Men, use the head on your shoulders
THE EDITOR, Sir:
On Tuesday, August 5, 2014, The Gleaner carried a letter titled 'Vagina not public property, but are women asking for it?' by Mr C. Richards. This was in response to an article titled 'My vagina is not public property' by Ms Karen Lloyd (Sunday Gleaner, August 3, 2014).
In his letter, Mr Richards suggests that a woman's mode of dress may be responsible for the unwelcome and uninvited sexual advances of horny men. To buttress his argument, he draws four analogies with the way a woman dresses and the responses she elicits: 1) items in a market; 2) dresses displayed in shops; 3) items in hardware stores; and 4) free testing of commodity for limited time.
May I suggest another analogy? Works of art displayed in a gallery. Here you may look as much as you wish, but are prohibited from touching the exhibits. A woman's body, however clothed, is a glorious work of art to be admired, respected and treasured, not to be gawked at or groped.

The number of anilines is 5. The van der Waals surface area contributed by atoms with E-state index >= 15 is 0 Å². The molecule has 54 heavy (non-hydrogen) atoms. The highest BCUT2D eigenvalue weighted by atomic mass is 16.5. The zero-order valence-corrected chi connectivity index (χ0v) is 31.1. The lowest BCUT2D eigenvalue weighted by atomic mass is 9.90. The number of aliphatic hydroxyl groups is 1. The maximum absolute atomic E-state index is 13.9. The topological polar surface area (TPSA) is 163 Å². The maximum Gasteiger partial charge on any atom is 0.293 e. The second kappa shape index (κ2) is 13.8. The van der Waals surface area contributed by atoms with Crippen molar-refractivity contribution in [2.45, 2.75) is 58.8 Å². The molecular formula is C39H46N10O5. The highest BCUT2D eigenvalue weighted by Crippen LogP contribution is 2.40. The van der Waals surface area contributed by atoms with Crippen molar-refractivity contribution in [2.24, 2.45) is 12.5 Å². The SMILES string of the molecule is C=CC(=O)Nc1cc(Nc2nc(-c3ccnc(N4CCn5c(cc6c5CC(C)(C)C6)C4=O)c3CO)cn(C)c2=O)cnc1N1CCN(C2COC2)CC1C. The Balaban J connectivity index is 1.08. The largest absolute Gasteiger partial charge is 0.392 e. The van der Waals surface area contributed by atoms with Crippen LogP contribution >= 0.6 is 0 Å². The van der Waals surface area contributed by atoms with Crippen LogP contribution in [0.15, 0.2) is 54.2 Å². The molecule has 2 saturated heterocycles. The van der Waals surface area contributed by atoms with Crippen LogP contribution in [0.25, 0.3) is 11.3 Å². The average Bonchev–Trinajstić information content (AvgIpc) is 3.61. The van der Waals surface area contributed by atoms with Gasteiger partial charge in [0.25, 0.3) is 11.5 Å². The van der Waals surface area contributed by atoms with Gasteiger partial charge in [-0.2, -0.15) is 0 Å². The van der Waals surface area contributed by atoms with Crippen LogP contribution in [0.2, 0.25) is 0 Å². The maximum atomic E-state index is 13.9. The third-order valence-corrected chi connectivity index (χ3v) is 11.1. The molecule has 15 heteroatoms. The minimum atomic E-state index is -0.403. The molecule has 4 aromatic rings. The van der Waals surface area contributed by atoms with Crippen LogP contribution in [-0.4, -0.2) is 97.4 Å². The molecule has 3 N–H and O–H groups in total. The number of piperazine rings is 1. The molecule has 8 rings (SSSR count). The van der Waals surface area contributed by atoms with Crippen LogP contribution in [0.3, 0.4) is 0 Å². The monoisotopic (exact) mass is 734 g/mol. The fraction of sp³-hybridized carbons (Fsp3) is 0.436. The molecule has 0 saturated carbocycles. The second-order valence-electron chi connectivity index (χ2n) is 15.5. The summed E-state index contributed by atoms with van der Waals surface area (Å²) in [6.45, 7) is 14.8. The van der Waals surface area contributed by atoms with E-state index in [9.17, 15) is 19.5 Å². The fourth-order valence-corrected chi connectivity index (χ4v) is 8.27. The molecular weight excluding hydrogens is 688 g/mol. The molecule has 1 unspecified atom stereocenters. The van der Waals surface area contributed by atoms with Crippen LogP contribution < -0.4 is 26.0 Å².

DON'T BLAME WOMEN
Mr Richards rightly condemns the uncouth behaviour of the men in Ms Lloyd's scenario but goes on to display a pathological ambivalence that besets our society by blaming the young lady in said scenario. The issue is not the woman's mode of dress but the man's presumptuous responses. It is very disconcerting to continue to blame women for the various indiscretions of men rather than addressing the real issue of self-control and respect.
Ms Lloyd's article has elicited a great deal of responses; unfortunately, none has sought to address the real issue: Does a man have the right to touch a woman without her consent? Respondents have touched on a number of issues, including prostitution.
A prostitute offers herself as a commercial commodity and she will advertise and entice, as all sensible businesses do. However, she will not allow you to touch or sample her product until a commercial agreement is established. You want it, you buy it. Then and only then you are allowed to use the product, and only according to the sale agreement.
My fellow men, may I remind you, your brain is not as small as you think. You only need to switch your gaze from the head in your midsection to the head on your shoulders, and would be amazed at the much higher thoughts of which you are capable.
E. ELPEDIO ROBINSON
Red Hills PO, St Andrew